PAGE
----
Is it mandatory for medical device companies to label their products with Proposition 65 warnings? If so, why?
Medical devices are within scope of California Proposition 65 and are required to provide a 'clear and reasonable warning' on products that contain any of the substances over the applicable safe harbor level and where a risk of exposure exists. California authorities are trying to quickly define safe harbor levels (no significant risk levels) for substances that may be contained within medical devices to limit the need for warnings if the device can be shown to be below those listed levels. Lack of safe harbor levels for a substance means that the applicable level is zero and the product probably needs to include a warning.
It is hard to say how many medical companies are complying and why they are complying, but likely the possibility for lawsuits and the costs associated with them is the primary reason. Others have possibly been part of a lawsuit and are following the terms of the settlement/decision and implementing warnings for other products to avoid further actions.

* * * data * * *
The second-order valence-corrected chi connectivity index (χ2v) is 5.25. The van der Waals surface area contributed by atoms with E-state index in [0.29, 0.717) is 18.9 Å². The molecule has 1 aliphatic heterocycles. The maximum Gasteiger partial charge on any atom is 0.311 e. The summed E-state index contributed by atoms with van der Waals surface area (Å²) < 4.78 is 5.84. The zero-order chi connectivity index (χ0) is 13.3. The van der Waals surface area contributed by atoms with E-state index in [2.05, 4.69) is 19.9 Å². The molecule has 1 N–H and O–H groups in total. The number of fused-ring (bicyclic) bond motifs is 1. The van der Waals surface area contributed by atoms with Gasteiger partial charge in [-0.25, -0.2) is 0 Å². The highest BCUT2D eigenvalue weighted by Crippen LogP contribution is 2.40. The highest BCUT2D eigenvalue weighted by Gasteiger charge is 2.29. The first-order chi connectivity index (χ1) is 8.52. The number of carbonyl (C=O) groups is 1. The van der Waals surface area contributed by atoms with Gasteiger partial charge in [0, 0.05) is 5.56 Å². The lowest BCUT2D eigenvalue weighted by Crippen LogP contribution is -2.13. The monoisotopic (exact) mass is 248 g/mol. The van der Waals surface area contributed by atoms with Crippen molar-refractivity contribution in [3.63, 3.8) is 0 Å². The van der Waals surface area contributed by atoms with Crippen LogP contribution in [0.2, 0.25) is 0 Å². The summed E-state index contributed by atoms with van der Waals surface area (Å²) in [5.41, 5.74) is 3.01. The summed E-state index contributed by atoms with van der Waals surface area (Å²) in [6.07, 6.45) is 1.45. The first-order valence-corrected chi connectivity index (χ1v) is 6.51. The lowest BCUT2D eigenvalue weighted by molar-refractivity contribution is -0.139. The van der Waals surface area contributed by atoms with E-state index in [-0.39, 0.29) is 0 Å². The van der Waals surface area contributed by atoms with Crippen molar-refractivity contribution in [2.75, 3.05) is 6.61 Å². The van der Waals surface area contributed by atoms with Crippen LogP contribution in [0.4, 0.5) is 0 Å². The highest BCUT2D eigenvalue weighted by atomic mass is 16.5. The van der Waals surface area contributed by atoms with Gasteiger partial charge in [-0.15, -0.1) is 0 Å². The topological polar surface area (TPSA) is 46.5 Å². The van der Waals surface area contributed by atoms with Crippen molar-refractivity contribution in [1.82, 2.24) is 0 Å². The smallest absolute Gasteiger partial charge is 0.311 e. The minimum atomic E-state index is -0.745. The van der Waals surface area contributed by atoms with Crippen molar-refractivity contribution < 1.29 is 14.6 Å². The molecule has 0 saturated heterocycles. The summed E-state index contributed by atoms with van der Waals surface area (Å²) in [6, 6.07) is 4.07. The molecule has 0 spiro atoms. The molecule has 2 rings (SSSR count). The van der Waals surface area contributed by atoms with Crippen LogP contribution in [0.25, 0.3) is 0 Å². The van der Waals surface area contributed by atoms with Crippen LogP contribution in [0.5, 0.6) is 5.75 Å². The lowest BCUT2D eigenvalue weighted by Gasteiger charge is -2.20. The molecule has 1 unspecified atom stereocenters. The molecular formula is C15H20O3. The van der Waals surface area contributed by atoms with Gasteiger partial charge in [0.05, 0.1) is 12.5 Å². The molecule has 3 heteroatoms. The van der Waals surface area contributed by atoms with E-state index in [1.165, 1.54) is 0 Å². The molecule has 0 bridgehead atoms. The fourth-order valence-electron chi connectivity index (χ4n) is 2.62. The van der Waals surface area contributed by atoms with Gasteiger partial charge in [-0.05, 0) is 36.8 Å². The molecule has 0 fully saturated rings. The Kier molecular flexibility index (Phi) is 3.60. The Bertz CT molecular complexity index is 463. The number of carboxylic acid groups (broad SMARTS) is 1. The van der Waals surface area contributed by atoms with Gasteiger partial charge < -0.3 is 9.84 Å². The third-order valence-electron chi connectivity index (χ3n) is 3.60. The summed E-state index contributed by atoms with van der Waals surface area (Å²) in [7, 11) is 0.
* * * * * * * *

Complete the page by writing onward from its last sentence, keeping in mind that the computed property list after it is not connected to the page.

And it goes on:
Note: In 1993, the Office of Environmental Health Hazard Assessment (OEHHA), who took over as designated lead agency for implementation of the Act, recommended repeal of section 12713 (Exposure to Foods, Drugs, Cosmetics, and Medical Devices) of TITLE 22 CALIFORNIA CODE OF REGULATIONS DIVISION 2. Section 12713 allowed for use of State and Federal regulations substance restriction numbers as compliance with Proposition 65 in absence of significant risk levels for listed substances. It was often misinterpreted to mean that compliance with the State and Federal regulations meant exemption from Proposition 65. OEHHA recommended repeal of section 12713 because it provides little protection in the absence of a federal numeric regulatory level firmly based upon scientific data.
https://oehha.ca.gov/media/downloads/crnr/12713repealfsoroctober1993.pdf (reason 7 pages 30-33)
There is some dispute with the requirement of compliance with Proposition 65 by medical device companies. One such group, Advanced Medical Technology Association (AdvaMed), has created a comment to the updated clear and reasonable warnings section 6 of the Act. Within the comment letter, they define several reasons why they believe medical devices should not be in scope including: Federal preemption, knowing a substance is contained in their product, exposure levels, and FDA requirements meeting the needs. While this letter defines their concerns with the requirement to comply with Prop 65, it does not exempt medical devices from the requirement.
**Article contents valid as of 2017-09-08